POLITICAL NEGOTIATION

POLITICAL SCIENCE 3230

Spring Semester 2002

Monday 4:30-7:00

527 General Classroom Building

Dr. William M. Downs

Department of Political Science

1024 General Classroom Building

Georgia State University

Tel: (404) 651-4841, E-mail: polwmd@panther.gsu.edu

 

COURSE DESCRIPTION

Negotiation and conflict resolution are central elements of the political process, whether in international diplomacy, collective bargaining in labor disputes, post-election formation of coalition governments, or administrative budgeting. Conflict is indeed an inevitable part of political life. The task on both theoretical and practical levels, however, is to understand how conflict can best be managed. In terms of practical politics the consequences of negotiations can be of supreme importance and are readily apparent; for example, we need only cite nuclear nonproliferation agreements, government intercession in wage talks, legislative coalition building, NATO expansion, the Dayton peace accords, or US mediation in Northern Ireland to recognize such salience. The theoretical issues behind real world negotiations are equally weighty: How important is process? How do one-shot negotiations differ from iterative bargaining sequences? Are positive-sum solutions possible in supposedly zero-sum political settings? How do different relative power (im)balances alter the stakes and strategies of negotiations? In comparing the most popular and powerful models of negotiation effectiveness, the course will encompass the changes and rich methodological variety of research in the negotiation field. Among the topics to be addressed will be the following: power in negotiations, strategies and tactics of both distributive and integrative bargaining, coalition building, interdependence, international bargaining, third-party interventions, bargaining failure, and negotiation ethics. By the end of the course, you should be much better able to analyze negotiations as they occur in a variety of political settings; moreover, by extension you should actually find yourself a more reflective, analytically savvy, and thus more effective negotiator.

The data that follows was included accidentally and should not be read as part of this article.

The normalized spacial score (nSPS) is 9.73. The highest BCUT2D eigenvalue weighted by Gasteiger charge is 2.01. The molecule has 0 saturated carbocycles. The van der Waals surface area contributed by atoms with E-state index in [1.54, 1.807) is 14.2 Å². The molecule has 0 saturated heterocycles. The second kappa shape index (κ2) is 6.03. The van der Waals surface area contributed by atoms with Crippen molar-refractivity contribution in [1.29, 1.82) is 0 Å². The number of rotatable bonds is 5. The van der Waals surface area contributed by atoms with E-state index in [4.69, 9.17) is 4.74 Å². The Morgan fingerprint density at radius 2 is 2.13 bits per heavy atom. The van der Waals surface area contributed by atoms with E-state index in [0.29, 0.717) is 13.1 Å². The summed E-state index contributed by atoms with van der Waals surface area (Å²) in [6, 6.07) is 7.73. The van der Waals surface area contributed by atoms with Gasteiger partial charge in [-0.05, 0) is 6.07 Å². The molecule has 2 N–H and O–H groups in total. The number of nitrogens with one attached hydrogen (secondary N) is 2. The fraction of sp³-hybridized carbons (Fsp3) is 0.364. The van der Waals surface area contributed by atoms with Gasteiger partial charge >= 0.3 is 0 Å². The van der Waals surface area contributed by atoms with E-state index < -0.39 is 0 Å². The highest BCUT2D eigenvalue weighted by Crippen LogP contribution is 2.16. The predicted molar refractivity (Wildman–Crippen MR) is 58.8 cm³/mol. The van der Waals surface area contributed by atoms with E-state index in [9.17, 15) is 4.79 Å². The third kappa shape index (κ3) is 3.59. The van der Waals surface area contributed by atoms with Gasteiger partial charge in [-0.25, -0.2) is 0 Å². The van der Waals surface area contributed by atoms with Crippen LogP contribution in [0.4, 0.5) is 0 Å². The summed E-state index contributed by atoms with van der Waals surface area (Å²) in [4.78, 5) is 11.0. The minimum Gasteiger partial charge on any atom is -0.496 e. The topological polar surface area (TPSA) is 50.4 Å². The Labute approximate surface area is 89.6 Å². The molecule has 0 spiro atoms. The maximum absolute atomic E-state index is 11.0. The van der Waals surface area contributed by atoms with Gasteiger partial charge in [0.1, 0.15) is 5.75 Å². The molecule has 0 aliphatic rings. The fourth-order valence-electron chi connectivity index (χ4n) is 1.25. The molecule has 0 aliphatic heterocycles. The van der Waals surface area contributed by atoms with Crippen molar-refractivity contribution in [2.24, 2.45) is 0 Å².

TEXTS AND READINGS:

Roy J. Lewicki et al. Negotiation: Readings, Exercises, and Cases (3rd edition). Burr Ridge, Illinois: Irwin/McGraw-Hill, 1999.

 

Michael Watkins and Susan Rosegrant. Breakthrough International Neogitation: How Great Neogiators Transformed the World's Toughest Post-Cold War Conflicts. San Francisco: Jossey-Bass, 2001.

William Zartman, ed. Preventive Negotiation: Avoiding Conflict Escalation. Lanham: Rowman & Littlefield, 2001.

Notes on Articles and Chapters: Additional readings will come from select journal articles and book chapters, which will be made accessible to you via the electronic course reserves at DocuWeb. These readings may be accessed through DocuWeb (http://docuweb.gsu.edu/) and printed directly from your own computer or from a university computer. The documents are password protected, and we will discuss the details of using DocuWeb early in the semester. Please note also that numerous readings can be downloaded and printed from a campus computer via the archive of political science journal articles at JSTOR (www.jstor.org) and Proquest.

 

COURSE REQUIREMENTS AND GRADING SYSTEM

Students will be evaluated along four dimensions. Less than half of your grade (45%) will come from traditional forms of evaluation (i.e., examinations). There will be a mini-midterm exam prior to Spring Break, and the class will conclude with a final exam. Equal in value to the examinations will be three writing assignments (two short essays and one research paper). The remainder of your grade will be determined by regular and active class participation. [Because this is a mixed class (undergraduate students and graduate students, it is important to note that undergraduates are not being evaluated in comparison to the performance of graduate students--there is no competition, and therefore there should be no inhibitions about being an undergraduate in class alongside graduate students. There are, by the way, more of you than there are of them!]